Traverse City News and Events

City Commissioners Commit To Fix Eighth Street In 2019

By Beth Milligan | May 8, 2018

Traverse City commissioners Monday committed to reconstructing Eighth Street in 2019 – a verbal promise that sets a firm timeline goal for the city and was cited by several commissioners as justification for not temporarily repaving the corridor this year.

Commissioners made the commitment while voting to approve funding for several other upcoming paving projects, including $300,000 to reconstruct the north alley of Eighth Street between Boardman and Railroad avenues. According to city staff, that project is a key precursor to the reconstruction of the entire corridor, as it will help maintain access to businesses and residences while Eighth Street is closed for reconstruction.

During discussion of the alley project and a separate proposed $167,640 contract with Elmer’s Crane and Dozer to lay down a temporary skim coat on Eighth Street this year as a Band-Aid fix for the road’s deteriorating pavement, several commissioners expressed their desire to set a firm timeline for the entire reconstruction of the corridor.

“Our credibility is starting to get shot, because we have put it off and put it off,” said Commissioner Richard Lewis, saying he wanted the city to implement the “complete plan” for the corridor created through a 2016 public charrette process. After other commissioners echoed Lewis’ remarks, City Manager Marty Colburn said the estimated $7 million Eighth Street project could start next year if city commissioners were willing to commit to funding it.

“We do have the ability to get Eighth Street done…assuming that the city commission gives me the resources to do so,” Colburn said.

Colburn said city staff had been waiting to hear from the state of Michigan on whether $1 million in funding would be available to help with the Eighth Street project. But he said it now appears “that is not going to occur,” leaving the city on its own to fund the project. That could require tough decisions by city commissioners on how to pay for the reconstruction, such as delaying other projects, making cuts, or bonding the project.

“We can fund this, (but) it may be painful, we may not like it,” said Commissioner Brian McGillivary. “But we have repeatedly told people we’re going to do this…that road needs to be fixed, and we just need to accelerate it and get it done.”

Colburn told commissioners he would bring funding options to them for the project by this summer. Commissioners then voted 6-1 to reject the temporary overlay project for Eighth Street this year, with several saying their ‘no’ vote was directly tied to their commitment to start Eighth Street’s reconstruction by next fall. Both McGillivary and Commissioner Tim Werner reversed course on their previous support of investing in a skim coat for the corridor – support initially expressed when the reconstruction timeline appeared to be several years out. McGillivary compared the spending of $167,640 to temporarily smoothen a road that will be torn up next year to pouring money into repairing a house roof that’s “structurally unsound and would have to be replaced.”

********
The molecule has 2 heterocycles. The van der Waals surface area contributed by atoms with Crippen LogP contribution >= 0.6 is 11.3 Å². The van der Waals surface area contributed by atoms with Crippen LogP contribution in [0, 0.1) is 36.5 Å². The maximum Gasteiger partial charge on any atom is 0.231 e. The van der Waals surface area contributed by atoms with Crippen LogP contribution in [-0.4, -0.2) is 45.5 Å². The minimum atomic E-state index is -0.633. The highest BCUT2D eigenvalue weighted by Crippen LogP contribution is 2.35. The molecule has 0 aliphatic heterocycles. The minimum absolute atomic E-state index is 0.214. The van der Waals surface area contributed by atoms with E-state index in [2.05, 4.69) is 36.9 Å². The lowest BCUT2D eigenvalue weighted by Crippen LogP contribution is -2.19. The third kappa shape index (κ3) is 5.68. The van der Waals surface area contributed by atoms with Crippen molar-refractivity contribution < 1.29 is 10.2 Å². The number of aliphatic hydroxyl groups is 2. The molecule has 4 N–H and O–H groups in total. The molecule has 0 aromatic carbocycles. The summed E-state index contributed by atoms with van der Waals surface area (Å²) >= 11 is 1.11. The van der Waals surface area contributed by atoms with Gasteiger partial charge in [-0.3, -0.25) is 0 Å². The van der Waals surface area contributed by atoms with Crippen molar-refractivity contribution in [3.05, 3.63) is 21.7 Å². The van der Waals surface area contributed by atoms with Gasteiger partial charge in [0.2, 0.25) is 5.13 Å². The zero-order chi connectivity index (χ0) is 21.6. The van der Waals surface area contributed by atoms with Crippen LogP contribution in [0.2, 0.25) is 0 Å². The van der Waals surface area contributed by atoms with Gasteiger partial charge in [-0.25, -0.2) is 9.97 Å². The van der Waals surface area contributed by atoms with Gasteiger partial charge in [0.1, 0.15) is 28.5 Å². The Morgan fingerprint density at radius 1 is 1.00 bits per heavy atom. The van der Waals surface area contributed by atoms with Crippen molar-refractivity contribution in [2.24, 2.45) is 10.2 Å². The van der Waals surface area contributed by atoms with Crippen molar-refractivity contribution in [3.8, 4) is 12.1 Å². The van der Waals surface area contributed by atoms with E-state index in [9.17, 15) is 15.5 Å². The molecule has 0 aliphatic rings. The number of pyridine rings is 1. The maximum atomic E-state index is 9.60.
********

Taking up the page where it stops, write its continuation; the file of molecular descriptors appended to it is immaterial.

Lewis agreed. “I’m not a fan of putting a top coat on if I’m given assurance and the public is given assurance and we have the nerve (to commit to the reconstruction),” he said. “We are doing it next year. That’s the only way we’ve got to think here, or else do this (temporary repaving project).” Commissioner Amy Shamroe reiterated the commission's commitment to the reconstruction. "This board has decided we are doing it next year...I am confident that we will get this accomplished," she said.

Commissioner Michele Howard was the sole ‘yes’ vote in favor of funding the temporary repaving project. She said the current condition of Eighth Street is “not good for anybody” and rebutted McGillivary’s roof analogy by saying if her roof was leaking water into her home, she would immediately repair it. Howard was also one of the two dissenting votes – along with McGillivary – to reconstructing the north Eighth Street alley, citing concerns it would “drive more traffic down that alley” where Boardman Neighborhood residents live.

Commissioner Brian Haas, however, noted the alley is not just a residential but also a commercial alley, and said the project is “one of those check boxes we’ve got to get through to reach that ultimate objective (of reconstruction). I think if we continue to put this off, it’s one more thing to add to the list next year.” City Engineer Tim Lodge also stressed that the alley repaving was an “essential element” of the Eighth Street reconstruction project. He noted that when reconstruction begins, Eighth Street will be completely barricaded off, with no traffic lanes maintained through the corridor.

“I will tell you that one of the biggest things that we can do is to assure businesses along the corridor and other property owners access to their properties during construction,” Lodge said. “This street will be entirely shut down…this project on Eighth Street is going to be tremendously impactful.”

Chuck Cady, a resident of Midtown neighborhood along Eighth Street, said he and other property owners had been waiting at least a decade for repairs to be made to the corridor and encouraged commissioners in their prioritization of the project. He said that “people who are along Eighth Street have been anxious to see their property values enhanced,” adding those values have been declining for years.

“We feel strongly that (the reconstruction) will add to the quality of life for blocks around in all directions...it’s owed to the community, it’s owed to the taxpayers," he said.

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